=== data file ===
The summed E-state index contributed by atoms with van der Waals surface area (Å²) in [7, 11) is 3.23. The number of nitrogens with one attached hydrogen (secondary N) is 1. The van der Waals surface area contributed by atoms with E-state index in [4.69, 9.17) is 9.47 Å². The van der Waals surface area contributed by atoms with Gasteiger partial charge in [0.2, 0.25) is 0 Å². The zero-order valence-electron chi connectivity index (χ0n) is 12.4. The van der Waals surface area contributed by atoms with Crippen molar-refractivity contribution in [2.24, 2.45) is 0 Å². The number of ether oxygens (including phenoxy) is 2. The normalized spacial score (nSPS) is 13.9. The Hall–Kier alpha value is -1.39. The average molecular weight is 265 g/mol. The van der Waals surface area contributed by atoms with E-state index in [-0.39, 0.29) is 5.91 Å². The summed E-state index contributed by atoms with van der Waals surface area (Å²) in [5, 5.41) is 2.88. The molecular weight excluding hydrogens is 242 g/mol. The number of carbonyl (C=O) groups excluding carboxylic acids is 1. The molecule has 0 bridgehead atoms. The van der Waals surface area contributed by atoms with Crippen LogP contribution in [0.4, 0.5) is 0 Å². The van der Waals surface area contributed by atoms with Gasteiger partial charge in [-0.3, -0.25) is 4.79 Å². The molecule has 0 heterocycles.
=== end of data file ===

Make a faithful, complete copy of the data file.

The summed E-state index contributed by atoms with van der Waals surface area (Å²) in [7, 11) is 3.23. The number of nitrogens with one attached hydrogen (secondary N) is 1. The van der Waals surface area contributed by atoms with E-state index in [4.69, 9.17) is 9.47 Å². The van der Waals surface area contributed by atoms with Gasteiger partial charge in [0.2, 0.25) is 0 Å². The zero-order valence-electron chi connectivity index (χ0n) is 12.4. The van der Waals surface area contributed by atoms with Crippen molar-refractivity contribution in [2.24, 2.45) is 0 Å². The number of ether oxygens (including phenoxy) is 2. The normalized spacial score (nSPS) is 13.9. The Hall–Kier alpha value is -1.39. The average molecular weight is 265 g/mol. The van der Waals surface area contributed by atoms with E-state index in [-0.39, 0.29) is 5.91 Å². The summed E-state index contributed by atoms with van der Waals surface area (Å²) in [5, 5.41) is 2.88. The molecular weight excluding hydrogens is 242 g/mol. The number of carbonyl (C=O) groups excluding carboxylic acids is 1. The molecule has 0 bridgehead atoms. The van der Waals surface area contributed by atoms with Crippen LogP contribution in [0.4, 0.5) is 0 Å². The van der Waals surface area contributed by atoms with Gasteiger partial charge in [-0.3, -0.25) is 4.79 Å². The molecule has 0 heterocycles.